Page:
Noted Professor Talks Chaucer

On Tuesday, the Humanities Colloquium welcomed National Endowment for the Humanities Professor of English John V. Fleming, who gave his lecture titled “Chaucer’s Scriptorium: The Profane Poets and The Sacred Page” to a packed audience in the Robert Ho Lecture Room in Lawrence Hall.

Fleming, a visiting professor at Colgate this spring, served as a professor of both English and Comparative Literature at Princeton University from 1965 to 2006. He was well known among the student body there for teaching the popular “Chaucer” course for over twenty-five years, as well as for his weekly column in The Daily Princetonian. He has published in the fields of medieval English and European literature, medieval art history and the history of Christian thought and spirituality.

In fact, during his time at Princeton, Fleming taught Lynn Staley, the Harrington and Shirley Drake Professor of the Humanities and Medieval & Renaissance Studies in the Department of English. At the Colloquium, Staley introduced him as “one of the most intellectual people I have ever known.”

“Not very many people have such a genuine, selfless belief in education,” she said. “Professor Fleming was and is a legend at Princeton University and in the broader academic community. He is in the truest sense a scholar-teacher. Fewer things have given me as much pleasure as having him here at Colgate this semester.”

Fleming took the podium, and explained how he decided upon what he would discuss in his lecture.

“I wanted a topic that related in some way to the teaching I’m doing [in ENGL 460: Studies in the Middle Ages],” he said. “I also wanted a topic that is accessible to a general audience. Now, if you know anything about medieval literature, you know Chaucer. If you know Chaucer, then you certainly know the Wife of Bath. If you don’t know either of these people, I suggest you keep quiet.”

His lecture explored the works of literature that likely resided in Chaucer’s scriptorium, a medieval desk that served as both a bookcase and a writing surface, as he conceived his famous Wife of Bath.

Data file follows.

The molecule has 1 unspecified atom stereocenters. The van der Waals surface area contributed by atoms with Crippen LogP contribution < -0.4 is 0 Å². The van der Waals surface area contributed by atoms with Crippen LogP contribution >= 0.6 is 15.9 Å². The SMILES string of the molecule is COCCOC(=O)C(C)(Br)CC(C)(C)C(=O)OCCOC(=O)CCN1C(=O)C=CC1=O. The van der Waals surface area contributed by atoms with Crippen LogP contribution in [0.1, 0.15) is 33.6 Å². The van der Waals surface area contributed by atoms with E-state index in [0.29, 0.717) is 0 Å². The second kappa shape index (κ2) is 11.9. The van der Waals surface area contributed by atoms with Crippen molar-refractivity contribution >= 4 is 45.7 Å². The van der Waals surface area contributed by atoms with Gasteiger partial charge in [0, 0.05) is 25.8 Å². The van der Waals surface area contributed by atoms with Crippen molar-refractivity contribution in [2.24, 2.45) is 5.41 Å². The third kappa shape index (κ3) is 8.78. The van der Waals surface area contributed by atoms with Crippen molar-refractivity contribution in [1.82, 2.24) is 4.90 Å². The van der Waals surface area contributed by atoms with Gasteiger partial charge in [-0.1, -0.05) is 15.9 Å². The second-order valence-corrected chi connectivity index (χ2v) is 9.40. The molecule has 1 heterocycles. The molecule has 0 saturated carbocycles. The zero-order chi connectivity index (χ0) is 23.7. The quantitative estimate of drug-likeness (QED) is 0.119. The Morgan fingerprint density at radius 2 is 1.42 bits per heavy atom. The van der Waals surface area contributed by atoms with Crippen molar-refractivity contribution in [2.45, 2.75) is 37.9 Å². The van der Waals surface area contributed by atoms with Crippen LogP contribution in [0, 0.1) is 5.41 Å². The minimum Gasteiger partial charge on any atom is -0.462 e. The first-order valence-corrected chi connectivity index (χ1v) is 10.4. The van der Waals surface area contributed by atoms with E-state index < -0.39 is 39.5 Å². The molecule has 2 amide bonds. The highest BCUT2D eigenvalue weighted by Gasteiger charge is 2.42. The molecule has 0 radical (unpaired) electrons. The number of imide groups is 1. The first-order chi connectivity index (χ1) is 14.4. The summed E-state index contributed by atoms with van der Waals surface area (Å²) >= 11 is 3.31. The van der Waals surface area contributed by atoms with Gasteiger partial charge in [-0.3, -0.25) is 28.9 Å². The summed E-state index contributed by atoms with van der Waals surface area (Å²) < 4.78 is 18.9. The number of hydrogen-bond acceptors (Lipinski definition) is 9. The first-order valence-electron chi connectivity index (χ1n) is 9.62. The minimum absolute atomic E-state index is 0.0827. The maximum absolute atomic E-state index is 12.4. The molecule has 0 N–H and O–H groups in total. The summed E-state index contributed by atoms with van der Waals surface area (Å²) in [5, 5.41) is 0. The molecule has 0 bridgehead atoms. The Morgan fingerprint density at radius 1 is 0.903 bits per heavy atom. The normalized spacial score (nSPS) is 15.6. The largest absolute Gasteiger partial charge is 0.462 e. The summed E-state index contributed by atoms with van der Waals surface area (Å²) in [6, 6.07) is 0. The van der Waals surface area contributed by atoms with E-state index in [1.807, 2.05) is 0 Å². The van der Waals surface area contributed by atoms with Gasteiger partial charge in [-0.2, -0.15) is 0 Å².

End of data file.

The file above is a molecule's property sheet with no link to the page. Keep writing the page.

“She is among his most vernacular, distinctive creations,” Fleming said. “She is also one of the most traditional characters that Chaucer made brilliantly fresh and new.”

Fleming then combed through the first twenty-two lines of the prologue to her tale, judiciously considering Ovid’s Amores and Metamorphosis, passages from the Bible, Petracrch’s Cazoniere and St. Jerome’s “Treatise Against Jovinian” among others.

An important theme that he raised during his analysis was that of the “thirsty woman.” In Ovid’s Amores, the speaker listens in dismay as the duplicitous Dipsas tries to convince his lover to ditch her nobody poet boyfriend. Dipsas, in fact, is also the name for a kind of snake whose bite provokes thirst. The character, which Fleming suggests is representative of “decaying female religious life,” is also seen as the salty nurse in Romeo and Juliet, as well as in the Wife of Bath.

Fleming continued to build the evidence for the “thirsty woman” by analyzing two passages from the Gospel of John. The first details how Mary urges Jesus to fill the pitchers of wine at a wedding in Canaan before they run out, while the second considers the Samarian woman, who insists upon drinking the water that promises everlasting life.

The later passage, Fleming said, was certainly a prominent influence from the start, as both she and the Wife of Bath had five husbands.

“She’s wallowing in scripture,” Fleming said. “Few texts are crammed with more authority.”